Depression looks different for every single person, especially for student-athletes. Awareness for student-athlete mental health has come a long way because performance anxiety has become so normalized. However, a significant stigma still stands in front of depression and other mental illnesses. Performance anxiety has become accepted among the student-athlete community because it is perceived as anxiety triggered by wanting to perform well in your sport. It’s a lot deeper than that, but that’s a whole different tangent. On the other hand, struggling with depression as an athlete is severely stigmatized because it is perceived as not caring about your performance and the success of your team. But it is not at all like that; this is ‘inside the mind of a depressed athlete.’
When you first think of depression, you may recall one of the basic symptoms; lack of interest. However, depression looks a lot different in the life of someone who is high-functioning. Sometimes you may notice a decline in physical performance, but a lot of times, you won’t. On top of depression, already being an invisible illness, high-functioning also causes symptoms that are much harder to identify. Athletes, especially, are very high-achieving individuals, but there is so much more beneath the seemingly-perfect exterior.
Depression for athletes can come from many forces outside of the gym. Insomniac nights that drain all energy, making it difficult to perform during practice. An unbearing feeling of hopelessness, making it impossible to believe in your abilities. It’s not just constant weeping, overwhelming sadness, and suicidal thoughts, which is why those who are high-functioning go without help because they feel that they can push through the “sadness” without missing a beat.
However, that is the stigma that draws people away from seeking help. Openly admitting that something is wrong with you is not easy, doing so when you’re living a high-achieving lifestyle is even harder. Above that, athletes are built on a team mentality, thus compromising one’s mental health for the sake of the team is not uncommon. Yet, such a pressing issue directly impacting so many is so often brushed over.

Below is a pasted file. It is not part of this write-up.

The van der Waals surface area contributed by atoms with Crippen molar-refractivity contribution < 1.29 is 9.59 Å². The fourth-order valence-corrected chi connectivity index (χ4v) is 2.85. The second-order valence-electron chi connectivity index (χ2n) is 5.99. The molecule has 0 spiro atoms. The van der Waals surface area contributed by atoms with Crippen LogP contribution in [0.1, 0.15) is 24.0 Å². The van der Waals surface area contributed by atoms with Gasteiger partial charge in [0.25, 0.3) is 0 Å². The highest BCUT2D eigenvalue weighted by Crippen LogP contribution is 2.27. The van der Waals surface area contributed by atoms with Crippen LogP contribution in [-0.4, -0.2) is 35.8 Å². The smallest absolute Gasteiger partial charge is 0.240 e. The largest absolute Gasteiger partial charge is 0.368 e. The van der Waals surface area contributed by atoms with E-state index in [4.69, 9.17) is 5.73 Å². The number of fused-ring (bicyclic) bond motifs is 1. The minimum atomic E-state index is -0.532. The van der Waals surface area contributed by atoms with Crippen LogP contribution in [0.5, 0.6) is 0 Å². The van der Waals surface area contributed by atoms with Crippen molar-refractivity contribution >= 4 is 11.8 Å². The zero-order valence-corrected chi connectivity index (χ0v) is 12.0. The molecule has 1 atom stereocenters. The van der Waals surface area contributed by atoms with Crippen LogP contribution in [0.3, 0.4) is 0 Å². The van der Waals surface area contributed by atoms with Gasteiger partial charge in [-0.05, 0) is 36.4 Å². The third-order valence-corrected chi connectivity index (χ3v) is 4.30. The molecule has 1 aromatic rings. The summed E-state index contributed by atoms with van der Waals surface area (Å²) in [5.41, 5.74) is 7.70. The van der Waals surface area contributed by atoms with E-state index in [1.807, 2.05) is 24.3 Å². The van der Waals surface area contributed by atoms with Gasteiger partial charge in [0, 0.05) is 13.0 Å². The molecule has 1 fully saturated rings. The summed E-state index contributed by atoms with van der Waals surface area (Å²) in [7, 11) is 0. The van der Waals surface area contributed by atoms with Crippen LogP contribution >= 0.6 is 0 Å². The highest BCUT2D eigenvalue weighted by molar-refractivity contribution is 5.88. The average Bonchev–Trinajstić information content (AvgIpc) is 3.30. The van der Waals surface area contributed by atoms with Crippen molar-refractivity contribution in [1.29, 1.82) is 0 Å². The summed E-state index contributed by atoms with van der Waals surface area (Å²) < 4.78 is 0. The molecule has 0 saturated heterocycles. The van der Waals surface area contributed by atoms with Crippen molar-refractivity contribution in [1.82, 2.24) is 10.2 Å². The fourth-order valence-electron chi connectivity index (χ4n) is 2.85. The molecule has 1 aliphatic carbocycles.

I struggle with depression. Whether I’m on top of the world or can’t get myself out of bed, it’ll always be a part of my life. Depression can come in waves; sometimes, it’s a tsunami that overtakes my entire life, sometimes it’s a little wave that sneaks its way into my thoughts. I don’t have suicidal idealization, and I’m still excited by my passions. Though, that has not always been the case. I’m able to see the positive side in most situations because I’ve developed a sense of appreciation after I built myself back up from rock bottom. At the same time, it’s not always easy to see the positive side, and some days I just can’t.
Yes, I have a happy persona. I love that my personality brings others joy. However, I’m not always positive, despite what I display on the outside. Constant positivity is unattainable, and I don’t beat myself up for not being able always to be happy.